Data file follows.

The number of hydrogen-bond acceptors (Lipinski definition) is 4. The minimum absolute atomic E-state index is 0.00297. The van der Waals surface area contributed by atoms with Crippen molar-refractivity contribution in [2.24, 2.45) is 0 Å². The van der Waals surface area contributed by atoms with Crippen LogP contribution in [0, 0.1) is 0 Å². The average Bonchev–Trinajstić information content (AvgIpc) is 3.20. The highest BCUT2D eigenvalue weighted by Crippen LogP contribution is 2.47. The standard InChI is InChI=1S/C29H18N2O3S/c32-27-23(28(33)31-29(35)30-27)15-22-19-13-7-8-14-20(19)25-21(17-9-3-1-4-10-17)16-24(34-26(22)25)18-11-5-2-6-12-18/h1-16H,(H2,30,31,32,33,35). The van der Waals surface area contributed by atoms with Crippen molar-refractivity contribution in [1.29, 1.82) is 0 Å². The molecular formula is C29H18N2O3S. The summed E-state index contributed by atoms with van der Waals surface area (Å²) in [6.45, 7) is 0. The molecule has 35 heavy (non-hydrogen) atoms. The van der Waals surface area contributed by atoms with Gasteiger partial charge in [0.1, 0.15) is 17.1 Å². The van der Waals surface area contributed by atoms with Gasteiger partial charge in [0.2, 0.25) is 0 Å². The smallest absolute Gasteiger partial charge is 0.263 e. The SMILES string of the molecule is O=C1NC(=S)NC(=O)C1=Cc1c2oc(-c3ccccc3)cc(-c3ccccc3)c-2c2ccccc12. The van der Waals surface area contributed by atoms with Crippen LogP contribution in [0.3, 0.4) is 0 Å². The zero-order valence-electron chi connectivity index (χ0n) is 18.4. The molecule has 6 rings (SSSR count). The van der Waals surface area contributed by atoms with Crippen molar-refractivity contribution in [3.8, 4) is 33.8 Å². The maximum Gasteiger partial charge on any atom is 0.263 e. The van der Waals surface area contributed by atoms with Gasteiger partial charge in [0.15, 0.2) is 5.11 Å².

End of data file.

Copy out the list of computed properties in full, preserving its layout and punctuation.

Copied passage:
The number of hydrogen-bond acceptors (Lipinski definition) is 4. The minimum absolute atomic E-state index is 0.00297. The van der Waals surface area contributed by atoms with Crippen molar-refractivity contribution in [2.24, 2.45) is 0 Å². The van der Waals surface area contributed by atoms with Crippen LogP contribution in [0, 0.1) is 0 Å². The average Bonchev–Trinajstić information content (AvgIpc) is 3.20. The highest BCUT2D eigenvalue weighted by Crippen LogP contribution is 2.47. The standard InChI is InChI=1S/C29H18N2O3S/c32-27-23(28(33)31-29(35)30-27)15-22-19-13-7-8-14-20(19)25-21(17-9-3-1-4-10-17)16-24(34-26(22)25)18-11-5-2-6-12-18/h1-16H,(H2,30,31,32,33,35). The van der Waals surface area contributed by atoms with Crippen molar-refractivity contribution in [1.29, 1.82) is 0 Å². The molecular formula is C29H18N2O3S. The summed E-state index contributed by atoms with van der Waals surface area (Å²) in [6.45, 7) is 0. The molecule has 35 heavy (non-hydrogen) atoms. The van der Waals surface area contributed by atoms with Gasteiger partial charge in [0.1, 0.15) is 17.1 Å². The van der Waals surface area contributed by atoms with Gasteiger partial charge in [0.2, 0.25) is 0 Å². The smallest absolute Gasteiger partial charge is 0.263 e. The SMILES string of the molecule is O=C1NC(=S)NC(=O)C1=Cc1c2oc(-c3ccccc3)cc(-c3ccccc3)c-2c2ccccc12. The van der Waals surface area contributed by atoms with Crippen LogP contribution in [0.3, 0.4) is 0 Å². The zero-order valence-electron chi connectivity index (χ0n) is 18.4. The molecule has 6 rings (SSSR count). The van der Waals surface area contributed by atoms with Crippen molar-refractivity contribution in [3.8, 4) is 33.8 Å². The maximum Gasteiger partial charge on any atom is 0.263 e. The van der Waals surface area contributed by atoms with Gasteiger partial charge in [0.15, 0.2) is 5.11 Å².